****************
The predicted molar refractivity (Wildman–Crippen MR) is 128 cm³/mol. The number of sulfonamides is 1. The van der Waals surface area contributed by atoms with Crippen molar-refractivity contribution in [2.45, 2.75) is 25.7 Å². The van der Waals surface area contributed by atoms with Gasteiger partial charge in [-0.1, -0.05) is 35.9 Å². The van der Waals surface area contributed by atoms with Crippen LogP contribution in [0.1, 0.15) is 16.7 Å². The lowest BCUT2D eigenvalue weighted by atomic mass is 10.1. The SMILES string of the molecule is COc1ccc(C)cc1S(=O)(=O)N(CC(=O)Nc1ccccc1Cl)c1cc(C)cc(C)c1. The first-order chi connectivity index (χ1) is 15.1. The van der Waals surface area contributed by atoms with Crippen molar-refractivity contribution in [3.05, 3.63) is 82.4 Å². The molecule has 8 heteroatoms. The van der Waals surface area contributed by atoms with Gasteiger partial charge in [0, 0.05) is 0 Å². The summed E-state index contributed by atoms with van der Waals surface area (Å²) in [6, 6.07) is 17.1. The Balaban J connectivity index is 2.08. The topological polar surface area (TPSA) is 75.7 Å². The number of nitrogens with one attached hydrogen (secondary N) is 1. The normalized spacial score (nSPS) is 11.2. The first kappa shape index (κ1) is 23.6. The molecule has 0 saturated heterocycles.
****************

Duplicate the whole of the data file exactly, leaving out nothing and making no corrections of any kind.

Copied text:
The predicted molar refractivity (Wildman–Crippen MR) is 128 cm³/mol. The number of sulfonamides is 1. The van der Waals surface area contributed by atoms with Crippen molar-refractivity contribution in [2.45, 2.75) is 25.7 Å². The van der Waals surface area contributed by atoms with Gasteiger partial charge in [-0.1, -0.05) is 35.9 Å². The van der Waals surface area contributed by atoms with Crippen LogP contribution in [0.1, 0.15) is 16.7 Å². The lowest BCUT2D eigenvalue weighted by atomic mass is 10.1. The SMILES string of the molecule is COc1ccc(C)cc1S(=O)(=O)N(CC(=O)Nc1ccccc1Cl)c1cc(C)cc(C)c1. The first-order chi connectivity index (χ1) is 15.1. The van der Waals surface area contributed by atoms with Crippen molar-refractivity contribution in [3.05, 3.63) is 82.4 Å². The molecule has 8 heteroatoms. The van der Waals surface area contributed by atoms with Gasteiger partial charge in [0, 0.05) is 0 Å². The summed E-state index contributed by atoms with van der Waals surface area (Å²) in [6, 6.07) is 17.1. The Balaban J connectivity index is 2.08. The topological polar surface area (TPSA) is 75.7 Å². The number of nitrogens with one attached hydrogen (secondary N) is 1. The normalized spacial score (nSPS) is 11.2. The first kappa shape index (κ1) is 23.6. The molecule has 0 saturated heterocycles.